Penalties for breaching the GDPR can reach up to €20 million or 4% of annual global turnover, whichever is highest. A number of factors affect the size of any GDPR financial penalty.
To help you understand how these factors are applied, we have assessed each area in the context of the now infamous Facebook data breach.
1. Gravity, nature & duration of breach
The gravity, nature and duration of the infringement, the number of people affected and the level of damage they experience - it's hard to justify Facebook's actions here:
- Facebook was warned about the breach in 2015 but did not warn users or carry out an audit to confirm that personal data had been deleted
- 50 million Facebook users were affected
- Damage - embarrassment, loss of trust, voter manipulation even?
2. Personal data categories affected
Categories of personal data affected - if the allegations are proven, special category (sensitive) data - i.e. voting preferences - might also have been misused.
3. Negligent or intentional infringement
Whether the infringement is negligent or intentional - hard to say, but Facebook certainly failed to have proper control over third parties or chose to ignore what they were doing.
4. Actions taken to mitigate the damage
The action taken by the controller to mitigate the damage - Facebook was slow to react back in 2015 and simply allowed firms to self-certify that personal data had been erased without auditing them properly.
5. Degree of responsibility of data controller/processor
The degree of responsibility of the controller or processor - Mark Zuckerberg has faced a barrage of criticism over his silence, with the academic claiming he has been made a scapegoat.
6. Previous data breach infringements
Any relevant previous infringements - well, that's tricky as Facebook already has form for its cavalier attitude to user data - as evidenced by its WhatsApp data sharing and €1.2 million fine by the Spanish data authorities.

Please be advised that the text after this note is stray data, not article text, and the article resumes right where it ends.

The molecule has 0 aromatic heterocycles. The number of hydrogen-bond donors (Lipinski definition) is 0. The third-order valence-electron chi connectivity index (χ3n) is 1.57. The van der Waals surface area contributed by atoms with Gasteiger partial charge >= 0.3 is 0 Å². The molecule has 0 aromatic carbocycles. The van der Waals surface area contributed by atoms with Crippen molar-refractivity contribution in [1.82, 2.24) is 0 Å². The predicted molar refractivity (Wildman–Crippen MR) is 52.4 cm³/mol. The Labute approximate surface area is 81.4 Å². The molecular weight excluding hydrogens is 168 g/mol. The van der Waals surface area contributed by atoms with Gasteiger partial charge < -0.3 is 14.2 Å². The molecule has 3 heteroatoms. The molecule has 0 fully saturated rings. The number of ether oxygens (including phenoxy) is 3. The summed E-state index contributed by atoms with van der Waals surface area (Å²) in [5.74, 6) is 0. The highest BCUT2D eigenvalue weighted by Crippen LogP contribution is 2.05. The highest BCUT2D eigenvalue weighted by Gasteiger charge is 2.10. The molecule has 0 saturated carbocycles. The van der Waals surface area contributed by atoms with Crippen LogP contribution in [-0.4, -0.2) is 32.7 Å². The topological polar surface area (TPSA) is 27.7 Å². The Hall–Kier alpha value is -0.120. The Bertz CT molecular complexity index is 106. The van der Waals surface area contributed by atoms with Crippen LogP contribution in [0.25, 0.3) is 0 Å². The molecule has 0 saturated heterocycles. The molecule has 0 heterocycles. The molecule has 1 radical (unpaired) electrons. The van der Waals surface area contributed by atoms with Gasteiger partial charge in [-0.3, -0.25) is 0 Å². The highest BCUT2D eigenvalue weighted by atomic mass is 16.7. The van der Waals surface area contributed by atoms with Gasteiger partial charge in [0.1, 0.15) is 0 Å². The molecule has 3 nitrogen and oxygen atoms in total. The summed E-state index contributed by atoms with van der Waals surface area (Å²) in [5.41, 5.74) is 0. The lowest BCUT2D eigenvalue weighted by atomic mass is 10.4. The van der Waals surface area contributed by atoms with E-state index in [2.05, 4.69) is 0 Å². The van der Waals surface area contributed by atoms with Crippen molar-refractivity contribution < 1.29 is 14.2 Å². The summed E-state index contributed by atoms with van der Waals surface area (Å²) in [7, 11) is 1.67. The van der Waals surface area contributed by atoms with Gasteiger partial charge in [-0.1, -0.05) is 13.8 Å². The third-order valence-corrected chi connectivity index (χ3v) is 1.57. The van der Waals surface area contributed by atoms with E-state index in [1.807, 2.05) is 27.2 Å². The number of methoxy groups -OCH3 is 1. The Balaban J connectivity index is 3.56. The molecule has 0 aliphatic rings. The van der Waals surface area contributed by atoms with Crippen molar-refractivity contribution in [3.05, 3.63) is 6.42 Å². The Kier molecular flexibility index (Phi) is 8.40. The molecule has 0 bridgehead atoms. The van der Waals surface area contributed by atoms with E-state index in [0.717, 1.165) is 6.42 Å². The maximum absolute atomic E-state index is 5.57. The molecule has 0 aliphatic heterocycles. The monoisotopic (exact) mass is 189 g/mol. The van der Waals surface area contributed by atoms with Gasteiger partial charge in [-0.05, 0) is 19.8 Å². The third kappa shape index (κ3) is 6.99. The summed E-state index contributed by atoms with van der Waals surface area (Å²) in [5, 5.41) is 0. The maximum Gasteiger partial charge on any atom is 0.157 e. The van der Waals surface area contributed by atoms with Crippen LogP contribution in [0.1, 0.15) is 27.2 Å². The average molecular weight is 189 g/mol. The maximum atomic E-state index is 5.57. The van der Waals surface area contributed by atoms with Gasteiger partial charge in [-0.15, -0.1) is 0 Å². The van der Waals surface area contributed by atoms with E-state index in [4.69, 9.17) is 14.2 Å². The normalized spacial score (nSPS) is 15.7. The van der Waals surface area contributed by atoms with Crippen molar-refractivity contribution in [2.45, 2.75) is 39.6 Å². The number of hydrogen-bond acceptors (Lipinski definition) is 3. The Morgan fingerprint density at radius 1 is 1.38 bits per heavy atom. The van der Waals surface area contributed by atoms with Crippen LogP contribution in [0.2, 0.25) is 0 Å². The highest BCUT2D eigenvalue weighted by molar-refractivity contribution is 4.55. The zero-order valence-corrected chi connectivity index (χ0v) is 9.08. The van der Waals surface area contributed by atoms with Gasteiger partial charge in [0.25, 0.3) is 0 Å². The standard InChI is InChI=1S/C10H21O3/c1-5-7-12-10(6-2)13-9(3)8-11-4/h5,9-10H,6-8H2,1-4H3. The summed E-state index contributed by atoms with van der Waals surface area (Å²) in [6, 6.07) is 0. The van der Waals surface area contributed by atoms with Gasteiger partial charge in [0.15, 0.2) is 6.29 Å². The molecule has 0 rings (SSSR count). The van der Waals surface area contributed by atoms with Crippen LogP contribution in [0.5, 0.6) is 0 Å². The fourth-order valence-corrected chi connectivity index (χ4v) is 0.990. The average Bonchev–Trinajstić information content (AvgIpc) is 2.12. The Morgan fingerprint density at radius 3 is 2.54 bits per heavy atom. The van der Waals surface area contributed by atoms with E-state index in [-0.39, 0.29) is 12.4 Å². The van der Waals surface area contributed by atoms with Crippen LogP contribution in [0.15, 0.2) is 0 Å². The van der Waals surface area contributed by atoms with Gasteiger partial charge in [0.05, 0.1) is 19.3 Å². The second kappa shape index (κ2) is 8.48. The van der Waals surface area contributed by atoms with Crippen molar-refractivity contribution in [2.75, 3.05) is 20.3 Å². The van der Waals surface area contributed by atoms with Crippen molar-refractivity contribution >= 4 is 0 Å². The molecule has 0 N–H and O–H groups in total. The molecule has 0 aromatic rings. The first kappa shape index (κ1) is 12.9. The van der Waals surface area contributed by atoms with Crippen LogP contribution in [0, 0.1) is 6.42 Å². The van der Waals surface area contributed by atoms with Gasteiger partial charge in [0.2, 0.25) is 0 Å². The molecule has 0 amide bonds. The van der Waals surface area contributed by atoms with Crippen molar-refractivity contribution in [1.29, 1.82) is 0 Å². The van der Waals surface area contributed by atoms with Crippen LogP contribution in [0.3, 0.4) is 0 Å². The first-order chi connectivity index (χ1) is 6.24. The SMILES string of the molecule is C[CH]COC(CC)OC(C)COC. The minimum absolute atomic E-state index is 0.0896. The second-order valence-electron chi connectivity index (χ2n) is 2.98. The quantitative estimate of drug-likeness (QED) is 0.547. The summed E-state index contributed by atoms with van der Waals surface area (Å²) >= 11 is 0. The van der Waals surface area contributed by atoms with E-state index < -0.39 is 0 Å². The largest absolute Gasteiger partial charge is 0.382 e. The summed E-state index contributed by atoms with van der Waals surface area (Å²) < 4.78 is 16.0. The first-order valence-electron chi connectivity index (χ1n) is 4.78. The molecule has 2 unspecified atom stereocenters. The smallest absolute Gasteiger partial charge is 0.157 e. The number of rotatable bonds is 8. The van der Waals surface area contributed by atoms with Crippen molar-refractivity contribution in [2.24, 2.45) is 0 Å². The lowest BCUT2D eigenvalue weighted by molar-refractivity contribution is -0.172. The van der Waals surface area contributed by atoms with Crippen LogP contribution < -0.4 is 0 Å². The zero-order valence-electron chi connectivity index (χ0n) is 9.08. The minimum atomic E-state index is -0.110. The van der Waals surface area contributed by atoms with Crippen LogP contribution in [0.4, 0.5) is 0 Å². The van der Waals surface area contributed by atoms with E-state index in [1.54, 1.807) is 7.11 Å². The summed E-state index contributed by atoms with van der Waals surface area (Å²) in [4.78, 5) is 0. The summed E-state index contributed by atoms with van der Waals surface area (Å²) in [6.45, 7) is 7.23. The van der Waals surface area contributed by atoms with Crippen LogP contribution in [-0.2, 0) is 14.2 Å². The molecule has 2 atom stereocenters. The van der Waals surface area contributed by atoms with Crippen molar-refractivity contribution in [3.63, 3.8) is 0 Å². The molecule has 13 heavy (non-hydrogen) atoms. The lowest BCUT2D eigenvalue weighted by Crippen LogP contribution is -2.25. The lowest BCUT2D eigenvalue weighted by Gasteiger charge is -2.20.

7. Cooperation with supervisory authorities
The degree of cooperation with the supervisory authority - admittedly, Facebook "ceded to the ICO to allow its investigation" but only after it had already visited Cambridge Analytica's premises when the scandal broke.
8. Aggravating or mitigating factors
Aggravating or mitigating factors (e.g. financial benefits gained from the infringement) - anyone care to look at Facebook's ad revenues for the period? Did it also benefit from Kogan's sale of data to Cambridge Analytica?
Interestingly, Mark Zuckerberg has since claimed that his 'idealistic vision of data portability' may have stopped him focusing earlier on privacy matters. In an era where portability is fast gaining traction, perhaps the Facebook scandal was only the beginning? Exactly what are we prepared to trade and with whom?
Want to know more about GDPR?
We have created a glossary of GDPR definitions to help you navigate GDPR and DPA 2018 compliance. And we also have 50+ free compliance training aids as well as regularly publishing informative GDPR blogs including a regularly updated GDPR fines tracker for 2020.
If you're looking for comprehensive compliance training, why not visit our GDPR course library.
If you've any further questions or concerns about GDPR, just leave us a comment below this blog. We are happy to help!